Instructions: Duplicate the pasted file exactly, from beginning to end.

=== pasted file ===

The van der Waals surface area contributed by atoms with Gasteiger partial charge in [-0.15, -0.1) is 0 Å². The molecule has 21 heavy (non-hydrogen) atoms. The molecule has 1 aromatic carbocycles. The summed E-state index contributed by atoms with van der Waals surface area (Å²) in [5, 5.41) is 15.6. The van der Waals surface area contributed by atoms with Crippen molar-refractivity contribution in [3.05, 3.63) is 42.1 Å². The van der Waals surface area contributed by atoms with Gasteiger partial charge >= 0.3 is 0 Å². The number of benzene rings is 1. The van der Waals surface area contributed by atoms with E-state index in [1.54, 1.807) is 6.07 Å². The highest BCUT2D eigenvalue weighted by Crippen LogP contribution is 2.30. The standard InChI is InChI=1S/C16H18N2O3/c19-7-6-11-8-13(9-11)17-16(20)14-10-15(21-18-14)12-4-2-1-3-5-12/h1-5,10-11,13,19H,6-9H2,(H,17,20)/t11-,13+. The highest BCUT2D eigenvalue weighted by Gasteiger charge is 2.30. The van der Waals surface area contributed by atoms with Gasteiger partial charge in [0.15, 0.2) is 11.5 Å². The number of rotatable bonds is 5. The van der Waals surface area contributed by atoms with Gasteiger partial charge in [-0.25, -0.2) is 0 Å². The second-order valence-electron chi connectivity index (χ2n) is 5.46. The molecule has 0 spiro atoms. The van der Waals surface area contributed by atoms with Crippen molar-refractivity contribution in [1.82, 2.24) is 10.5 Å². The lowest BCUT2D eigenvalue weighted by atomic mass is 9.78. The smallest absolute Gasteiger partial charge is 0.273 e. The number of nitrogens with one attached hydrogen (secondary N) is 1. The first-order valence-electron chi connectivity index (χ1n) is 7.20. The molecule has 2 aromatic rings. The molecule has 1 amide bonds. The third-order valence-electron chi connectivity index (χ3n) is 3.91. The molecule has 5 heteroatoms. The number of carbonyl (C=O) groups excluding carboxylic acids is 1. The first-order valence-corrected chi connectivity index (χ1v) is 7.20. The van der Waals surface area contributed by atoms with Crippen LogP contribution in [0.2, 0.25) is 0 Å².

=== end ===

The van der Waals surface area contributed by atoms with Gasteiger partial charge in [-0.15, -0.1) is 0 Å². The molecule has 21 heavy (non-hydrogen) atoms. The molecule has 1 aromatic carbocycles. The summed E-state index contributed by atoms with van der Waals surface area (Å²) in [5, 5.41) is 15.6. The van der Waals surface area contributed by atoms with Crippen molar-refractivity contribution in [3.05, 3.63) is 42.1 Å². The van der Waals surface area contributed by atoms with Gasteiger partial charge >= 0.3 is 0 Å². The number of benzene rings is 1. The van der Waals surface area contributed by atoms with E-state index in [1.54, 1.807) is 6.07 Å². The highest BCUT2D eigenvalue weighted by Crippen LogP contribution is 2.30. The standard InChI is InChI=1S/C16H18N2O3/c19-7-6-11-8-13(9-11)17-16(20)14-10-15(21-18-14)12-4-2-1-3-5-12/h1-5,10-11,13,19H,6-9H2,(H,17,20)/t11-,13+. The highest BCUT2D eigenvalue weighted by Gasteiger charge is 2.30. The van der Waals surface area contributed by atoms with Gasteiger partial charge in [0.15, 0.2) is 11.5 Å². The number of rotatable bonds is 5. The van der Waals surface area contributed by atoms with Gasteiger partial charge in [-0.25, -0.2) is 0 Å². The second-order valence-electron chi connectivity index (χ2n) is 5.46. The molecule has 0 spiro atoms. The van der Waals surface area contributed by atoms with Crippen molar-refractivity contribution in [1.82, 2.24) is 10.5 Å². The lowest BCUT2D eigenvalue weighted by atomic mass is 9.78. The smallest absolute Gasteiger partial charge is 0.273 e. The number of nitrogens with one attached hydrogen (secondary N) is 1. The first-order valence-electron chi connectivity index (χ1n) is 7.20. The molecule has 2 aromatic rings. The molecule has 1 amide bonds. The third-order valence-electron chi connectivity index (χ3n) is 3.91. The molecule has 5 heteroatoms. The number of carbonyl (C=O) groups excluding carboxylic acids is 1. The first-order valence-corrected chi connectivity index (χ1v) is 7.20. The van der Waals surface area contributed by atoms with Crippen LogP contribution in [0.2, 0.25) is 0 Å².